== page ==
Gold Plated vs. Gold Filled – What’s The Difference?

Gold is and likely always will be the most iconic precious metal used in jewelry. It’s also quite expensive for many people’s budgets, unfortunately, which is why there are many different types of gold alloys and jewelry coatings meant to achieve the look of pure gold but at a lower price.  

Enter gold-plated and gold-filled jewelry. 

These two types of gold coatings are easy to confuse with one another if you’re new to this niche, but they are actually different in some very significant ways. They’re also very common, so you’re bound to come across these gold alternatives when searching for jewelry.  

So, while it’s easy to be dismissive of both because they are not “real gold”, it’s a good idea to look into the several key differences between gold-plated vs. gold-filled jewelry.  

What Is Gold Plated Jewelry? 

24K Gold Plated Bangles
24K Gold Plated Bangles by Zara Pearls. See it here.

Gold-plated jewelry is exactly what most people imagine when they hear about any type of gold plating or coating. It’s jewelry made out of a non-gold metal, usually jeweler’s brass, a copper and zinc alloy called “Alloy C225” with a very thin layer of gold on top of it. 

The method used for this is called electroplating – the base metal is dipped in a vat of electrolyte solution with loose and positively-charged gold ions floating in it. Then, with the help of an electrical current applied to the solution, these positive ions get attracted to the negatively charged base metal and start to form a layer of plating over it. 

The whole process can take anywhere between half a day and several days, depending on how exactly it’s performed. But the end result is that the jeweler’s brass gets covered with a very thin layer of gold – typically about 0.175 microns or 7 millionths of an inch. 

This means that when you buy gold-plated jewelry, you’re essentially buying a piece made out of 99.95% brass and 0.05% gold. The 0.05% is just on the surface.  

Is Vermeil also Gold Plate? 

Another type of gold-plated jewelry we ought to mention is vermeil. This type is usually mentioned separately but there really are only two differences between vermeil and a piece of standard gold-plated brass jewelry: 

  1. Vermeil is made with a sterling silver base rather than brass. This makes it more valuable (and expensive) but both brass and sterling silver can start to tarnish (and turn green) once the gold plating wears off. 
  1. The gold plating of vermeil is also thicker than that of standard gold-plated brass – usually 2.5 microns or 1/10,000 of an inch. That’s quite a bit more gold compared to gold-plated brass, technically, but it’s still an incredibly small amount overall.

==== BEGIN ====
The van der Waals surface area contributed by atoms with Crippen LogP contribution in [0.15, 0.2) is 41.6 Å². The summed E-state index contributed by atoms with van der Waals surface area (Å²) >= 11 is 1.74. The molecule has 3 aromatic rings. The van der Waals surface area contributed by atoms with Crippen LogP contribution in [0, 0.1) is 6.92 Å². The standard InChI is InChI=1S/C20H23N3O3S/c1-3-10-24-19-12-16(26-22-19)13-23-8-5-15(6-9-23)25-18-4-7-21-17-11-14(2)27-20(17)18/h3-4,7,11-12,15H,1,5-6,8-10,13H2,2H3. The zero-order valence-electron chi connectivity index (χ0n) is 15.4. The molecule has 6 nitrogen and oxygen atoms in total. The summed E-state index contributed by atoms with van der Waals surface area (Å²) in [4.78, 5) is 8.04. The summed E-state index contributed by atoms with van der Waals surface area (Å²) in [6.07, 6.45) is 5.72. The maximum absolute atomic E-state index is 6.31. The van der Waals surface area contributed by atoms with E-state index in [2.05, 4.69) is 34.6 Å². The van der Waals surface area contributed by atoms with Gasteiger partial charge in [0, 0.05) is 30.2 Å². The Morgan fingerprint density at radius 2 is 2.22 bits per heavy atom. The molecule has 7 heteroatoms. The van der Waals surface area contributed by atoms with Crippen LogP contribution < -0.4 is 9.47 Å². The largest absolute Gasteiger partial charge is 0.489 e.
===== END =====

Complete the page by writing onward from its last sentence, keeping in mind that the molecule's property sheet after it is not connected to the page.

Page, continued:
By any measure, vermeil is a better option than normal gold-plated brass jewelry. However, it’s difficult to see it as a significantly or decisively better option as both gold-plated brass and vermeil can lose their surface gold layer pretty quickly with regular wear. So, while we’ll mostly be talking about the traditional type of gold-plated jewelry before, everything we’ll say about it applies to vermeil too, just to a slightly lesser degree. 

Pros And Cons of Gold Plated Jewelry 

18K Gold Plated Herringbone Chain Necklace
18K Gold Plated Herringbone Chain Necklace by Furano Studio. See it here.

With all of the above being said, let’s detail the exact pros and cons of gold-plated jewelry you’d want to keep in mind: 


  • This is the most affordable option for “gold” jewelry 
  • The electroplating process can be done at home too if you’ve got the right supplies and know-how 
  • This simplest choice for display-only jewelry 


  • The gold plating just doesn’t last long and can get damaged or scratched off after wearing the jewelry even once 
  • Washing your hands with gold-plated jewelry is not a good idea – even just sweating with it can lead to issues 
  • Once the gold plating is off, the brass or silver underneath can start to tarnish pretty quickly, will turn green, and can even color your skin green 
  • Cleaning gold-plated jewelry is especially tricky as it’s very easy to scratch off the plating yourself while cleaning it – using extra-soft cotton is the safest approach or, better yet, just not cleaning the jewelry at all unless absolutely necessary 
  • For most intents and purposes, this isn’t gold jewelry 

What Is Gold Filled Jewelry? 

Gold Filled Birth Flower Necklace
Gold-Filled Birth Flower Necklace by GoldnBlonde. See it here.

Gold-filled jewelry may sound like something similar to gold-plated jewelry but it’s far from it. The differences are not only in the amount of gold in the end product but even more so in the way gold-filled jewelry is made. 

While it may sound like this type of jewelry is made by “filling” another metal with gold, it’s actually the opposite – a “sleeve” of gold is applied over (or filled with) another metal, as shown here. The other metal is typically brass, copper, or silver. That sleeve isn’t applied via electroplating, however, but through a purely mechanical method. 

The process is simple – the base metal is pressed between two layers of gold or is covered from all sides with a golden sleeve. The whole piece is then heated and mechanically pressed through a roller several times until the gold and base metal have fully. The high heat partly melts the two metals so that they join better.